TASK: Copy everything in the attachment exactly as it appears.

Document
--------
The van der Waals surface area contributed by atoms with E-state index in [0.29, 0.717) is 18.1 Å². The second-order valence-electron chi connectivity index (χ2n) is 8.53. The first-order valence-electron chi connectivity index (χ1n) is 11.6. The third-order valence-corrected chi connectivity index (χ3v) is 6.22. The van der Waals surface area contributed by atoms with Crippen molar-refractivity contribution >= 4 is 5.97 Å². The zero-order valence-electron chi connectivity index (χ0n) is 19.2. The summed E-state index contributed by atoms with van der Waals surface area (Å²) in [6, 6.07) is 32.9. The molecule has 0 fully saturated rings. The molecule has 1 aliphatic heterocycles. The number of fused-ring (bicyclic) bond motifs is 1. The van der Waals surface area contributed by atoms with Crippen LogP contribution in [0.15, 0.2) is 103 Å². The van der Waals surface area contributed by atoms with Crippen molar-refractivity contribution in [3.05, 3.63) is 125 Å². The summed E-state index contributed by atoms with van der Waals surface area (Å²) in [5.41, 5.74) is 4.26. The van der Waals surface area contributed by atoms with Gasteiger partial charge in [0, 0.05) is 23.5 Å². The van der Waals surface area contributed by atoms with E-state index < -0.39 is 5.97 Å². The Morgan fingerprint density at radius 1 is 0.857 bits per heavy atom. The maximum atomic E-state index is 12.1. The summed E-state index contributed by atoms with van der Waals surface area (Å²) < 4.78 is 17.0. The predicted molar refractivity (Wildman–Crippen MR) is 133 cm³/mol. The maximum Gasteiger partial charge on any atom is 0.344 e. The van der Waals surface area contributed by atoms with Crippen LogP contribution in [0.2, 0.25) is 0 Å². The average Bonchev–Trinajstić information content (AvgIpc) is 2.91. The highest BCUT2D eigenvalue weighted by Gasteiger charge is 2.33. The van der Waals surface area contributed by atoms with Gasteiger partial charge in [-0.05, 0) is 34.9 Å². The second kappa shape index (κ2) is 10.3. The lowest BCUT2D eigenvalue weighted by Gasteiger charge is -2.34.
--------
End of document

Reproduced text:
The van der Waals surface area contributed by atoms with E-state index in [0.29, 0.717) is 18.1 Å². The second-order valence-electron chi connectivity index (χ2n) is 8.53. The first-order valence-electron chi connectivity index (χ1n) is 11.6. The third-order valence-corrected chi connectivity index (χ3v) is 6.22. The van der Waals surface area contributed by atoms with Crippen molar-refractivity contribution >= 4 is 5.97 Å². The zero-order valence-electron chi connectivity index (χ0n) is 19.2. The summed E-state index contributed by atoms with van der Waals surface area (Å²) in [6, 6.07) is 32.9. The molecule has 0 fully saturated rings. The molecule has 1 aliphatic heterocycles. The number of fused-ring (bicyclic) bond motifs is 1. The van der Waals surface area contributed by atoms with Crippen LogP contribution in [0.15, 0.2) is 103 Å². The van der Waals surface area contributed by atoms with Crippen molar-refractivity contribution in [3.05, 3.63) is 125 Å². The summed E-state index contributed by atoms with van der Waals surface area (Å²) in [5.41, 5.74) is 4.26. The van der Waals surface area contributed by atoms with Gasteiger partial charge in [0, 0.05) is 23.5 Å². The van der Waals surface area contributed by atoms with E-state index < -0.39 is 5.97 Å². The Morgan fingerprint density at radius 1 is 0.857 bits per heavy atom. The maximum atomic E-state index is 12.1. The summed E-state index contributed by atoms with van der Waals surface area (Å²) < 4.78 is 17.0. The predicted molar refractivity (Wildman–Crippen MR) is 133 cm³/mol. The maximum Gasteiger partial charge on any atom is 0.344 e. The van der Waals surface area contributed by atoms with Crippen LogP contribution in [0.2, 0.25) is 0 Å². The average Bonchev–Trinajstić information content (AvgIpc) is 2.91. The highest BCUT2D eigenvalue weighted by Gasteiger charge is 2.33. The van der Waals surface area contributed by atoms with Gasteiger partial charge in [-0.05, 0) is 34.9 Å². The second kappa shape index (κ2) is 10.3. The lowest BCUT2D eigenvalue weighted by Gasteiger charge is -2.34.